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I've decided to pursue a degree in software engineering. Aside from relevant skills and the aptitude to pick new ones up, are certs such as CompTia, Cisco certs,etc in demand by employers?

I'm 34, have two 13 year old felonies(marijuana possession,cultivation) and basically want to
get my life together. I understand ones own opinion of one's self is usually biased but I am
definitely intelligent enough to thrive academically and am learning various programming skills
on my own already. I don't need to sit on a beanbag or bring my dog to work (although both are
cool perks :) ) what I want is a solid career change. Info Sec, AI ,IOT all fascinate me.
I really hope to win a few scholarships as getting financial aid let alone a Pell Grant may prove
difficult because of my record.
Thanks
#tech


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Marilyn’s Answer

First, congratulations on taking steps to get your life together. Identifying the need and making the decision is huge.
Have you considered starting by looking for an entry level (perhaps helpdesk/call center) job at a company that provides training and may even provide, in the benefits package, a tuition assitance program? At 34 years old you have time to grow in a career. Many companies prefer to groom their IT folks and bring them up through the ranks. If the growth requires certification and training they will assist with that. Though the initial salary may not be high, the training and experience may prove worthwhile.
I have found that collecting certifications without also matching those with hands on experience can devalue the time and money I put in so consider your options and get creative about how to fund your education.
Best of luck to you!


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Sean’s Answer

In my experience, certifications are not very helpful.

Some companies seem to value them (some of the biggest companies), but the companies I've worked at do not (startups in Silicon Valley).

If you're looking to make your way into the technology field, I would recommend spending time on the following areas:

1) Spend time _reading_ code

Code comprehension is so important and such a good indicator of skill level!

- once you have a programming job, more of your day will be spent reading code than writing it
- you can read the code for many open source projects on github
- I highly recommend reading Pull Requests on github -- these will give you a bit more context on what the person is changing about the code base and you can read exactly what code is being changed
- read up on projects in different languages (e.g. golang, ruby, node, rust)
- here's a list to get you started: https://github.com/MunGell/awesome-for-beginners

2) Contribute to open source projects on github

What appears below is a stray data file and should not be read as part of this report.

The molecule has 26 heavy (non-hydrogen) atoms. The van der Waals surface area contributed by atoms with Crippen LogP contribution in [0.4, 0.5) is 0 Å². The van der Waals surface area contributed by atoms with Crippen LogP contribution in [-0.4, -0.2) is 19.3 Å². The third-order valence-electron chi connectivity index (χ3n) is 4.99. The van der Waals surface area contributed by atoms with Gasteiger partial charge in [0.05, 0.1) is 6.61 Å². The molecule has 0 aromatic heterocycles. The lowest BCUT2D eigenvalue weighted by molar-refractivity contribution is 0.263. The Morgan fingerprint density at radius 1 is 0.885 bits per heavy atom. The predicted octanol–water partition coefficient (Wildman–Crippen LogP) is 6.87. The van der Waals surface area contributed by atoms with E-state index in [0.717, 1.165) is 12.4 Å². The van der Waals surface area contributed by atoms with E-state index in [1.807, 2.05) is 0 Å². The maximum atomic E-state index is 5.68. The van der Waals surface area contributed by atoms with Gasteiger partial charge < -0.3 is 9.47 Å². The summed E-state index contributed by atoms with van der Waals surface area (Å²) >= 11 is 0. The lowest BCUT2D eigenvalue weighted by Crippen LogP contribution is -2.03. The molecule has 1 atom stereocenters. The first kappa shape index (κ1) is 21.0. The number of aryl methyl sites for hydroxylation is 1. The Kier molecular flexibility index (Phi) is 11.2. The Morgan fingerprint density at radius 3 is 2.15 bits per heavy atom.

- this is great to add to your resume
- here's a list to get you started: https://github.com/MunGell/awesome-for-beginners

3) Spend time on your tools

If there is one thing I wish I prioritized sooner, its making sure my tools serve me.

When you are coding you'll always be in a feedback loop of reading, writing, and running code. As you progress, you'll find that your brain works faster than your fingers :) You'll know what code you want to write faster than you can write it. You'll know you want to re-run your automated tests before you're done writing them. You'll want to continuously find ways to 'tighten up' that feedback loop so that you can iterate faster. The best way to do this is make sure that your tools aren't something you're wrestling against, but are helping you work faster.

a) choose an editor (I highly recommend vim since you can use it anywhere, but emacs, atom, vscode are alternatives)

- customize it to work for you!
- there are many plugins for specific programming languages (https://opensource.com/article/20/2/how-install-vim-plugins)
- there are also plugins that help you navigate a code base
- e.g. vim's fuzzy finder helps you search a codebase quickly
- there's also helpers for autocomplete, or jump to definition, etc etc

b) get comfortable in bash

- spend time on your dotfile (examples here: https://github.com/webpro/awesome-dotfiles)
- you can modify your prompt, define shortcuts, etc
- protip: `direnv` is a great way to apply settings / shortcuts per folder / project


Other than that, to get started, you'll need a machine. If a mac is too expensive, that's ok. A lot of the newest tech works great on linux. I'd recommend getting a cheap laptop (nothing fancy) and installing ubuntu. You'll get familiar with the `apt-get` program (within bash) to install any languages or tools you need.

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Sonali’s Answer

Yes, additional skills like Cisco certs etc surely helps.


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